BY NEIL FAUERSO
The Bond franchise, now on its 21st child, has undergone as many vicissitudes as a developing nation in its 42-year lifespan. It has ranged from the sublime and chilly and elegant (From Russia With Love, On Her Majesty’s Secret Service) to fun and silly and filled with the stale naughtiness of double entendres (Goldfinger, You Only Live Twice) to the dull, calcified cheese of the last 30 years. In all honesty, any Bond film starring Roger Moore, Timothy Dalton, or Pierce Brosnan is little more than mildly entertaining hotel/airplane viewing. Stagnant, corny, and populated by dumb gadgets, dumber Bond girls, and racially questionable villains, these films were the heaving dinosaurs of the worst impulses of old Hollywood.
The Bond franchise had become irrelevant and made its scads of money on the international market as an also ran of product-placement diversion. Well, Casino Royale is the best possible surprise, a reboot par excellence, on the level of Batman Begins. For the first time, in far longer than I’ve been alive, a Bond film is sexy, vivid, human, and patient. To call it one of the best of the franchise almost does it a disservice. This may be the deepest Bond film ever, and to have such a soulful actioneer in 2006 leaves me ecstatic.
The plot, based on the first Ian Fleming novel, has been done several times. Bond goes against a gambler/international terrorism financier in a super-high stakes game in Montenegro. Action ensues. It is not the structure of Casino Royale that makes it so gripping as it is the execution.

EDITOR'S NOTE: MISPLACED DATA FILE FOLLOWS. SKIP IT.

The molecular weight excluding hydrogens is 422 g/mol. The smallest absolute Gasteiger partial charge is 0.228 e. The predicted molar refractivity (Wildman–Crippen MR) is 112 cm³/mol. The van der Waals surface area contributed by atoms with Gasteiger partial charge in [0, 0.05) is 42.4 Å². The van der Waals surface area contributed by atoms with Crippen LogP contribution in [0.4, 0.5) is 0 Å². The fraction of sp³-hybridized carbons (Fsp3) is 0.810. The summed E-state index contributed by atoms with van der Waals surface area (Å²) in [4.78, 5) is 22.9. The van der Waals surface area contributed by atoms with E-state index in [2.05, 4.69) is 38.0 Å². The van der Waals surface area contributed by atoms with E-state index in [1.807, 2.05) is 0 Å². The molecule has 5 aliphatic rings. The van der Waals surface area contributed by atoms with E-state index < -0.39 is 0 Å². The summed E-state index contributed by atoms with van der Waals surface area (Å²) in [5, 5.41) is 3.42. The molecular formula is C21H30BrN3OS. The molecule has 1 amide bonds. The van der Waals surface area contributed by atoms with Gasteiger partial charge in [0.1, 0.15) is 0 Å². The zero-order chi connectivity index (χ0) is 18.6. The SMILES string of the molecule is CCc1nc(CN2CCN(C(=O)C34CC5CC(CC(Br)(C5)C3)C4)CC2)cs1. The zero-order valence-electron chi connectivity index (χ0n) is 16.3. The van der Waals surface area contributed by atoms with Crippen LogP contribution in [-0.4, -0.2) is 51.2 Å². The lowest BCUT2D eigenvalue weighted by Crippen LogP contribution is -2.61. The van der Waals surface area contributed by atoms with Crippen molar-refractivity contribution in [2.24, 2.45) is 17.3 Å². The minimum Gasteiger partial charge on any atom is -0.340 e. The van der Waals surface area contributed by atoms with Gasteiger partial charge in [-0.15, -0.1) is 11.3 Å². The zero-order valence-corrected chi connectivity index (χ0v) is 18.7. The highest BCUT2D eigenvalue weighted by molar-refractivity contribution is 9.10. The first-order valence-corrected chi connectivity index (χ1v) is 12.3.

First, the leads, specifically Brosnan’s replacement, Daniel Craig. Craig, a compact, chiseled actor, completely reinvigorates the role, making Bond a cocky, insecure, vaguely sadistic charmer. Craig is truly remarkable and carries the film throughout—there is the thrill of seeing a talented and serious actor launched into the stratosphere. Then there is Eva Green as Bond’s romantic opponent Vesper Lynd. Green, who announced herself (rather explicitly) in Bertolucci’s soft-core swan song The Dreamers, comes into her own as a genuine star. Sensual, strong, and delicate, Green is maybe the first Bond girl ever to have real gravitas and verve, and certainly the first to be remotely believable and appropriate in the 21st century.
Then there is the action. Refreshingly, this one has little or no CGI, jitter-cuts, or trick shots. The style and pace (the film clocks at 144 minutes) is decidedly classical, allowing scenes and characters to develop leisurely. As the new style of action films (i.e., more is more in all cases) has reduced the genre to the cinematic equivalent of a dank all-you-can-eat buffet, Casino Royale comes across as meal tickets to a five-star restaurant. The action centerpieces—a stunning foot chase through Madagascar (sorry, Point Break, you’ve been topped), a breakneck fistfight in the Miami airport runway, etc.—are stunning, visceral, and most importantly, believable.
Casino Royale not only redefines James Bond, but single-handedly illustrates the importance of plot, pacing, and aesthetic in popcorn entertainment. The only atrocious and unforgivable part of the film is the heinous theme song by Chris Cornell, which is arguable the most bloated and turgid Bond song ever. I know the film producers are rather traditional, but would it kill them to consider Scott Walker, Barry Adamson, or at least someone fun and cool like Beyonce for the song credit? Aside from that, Casino Royale is pretty much a clean sweep, the best pop-film of 2006. A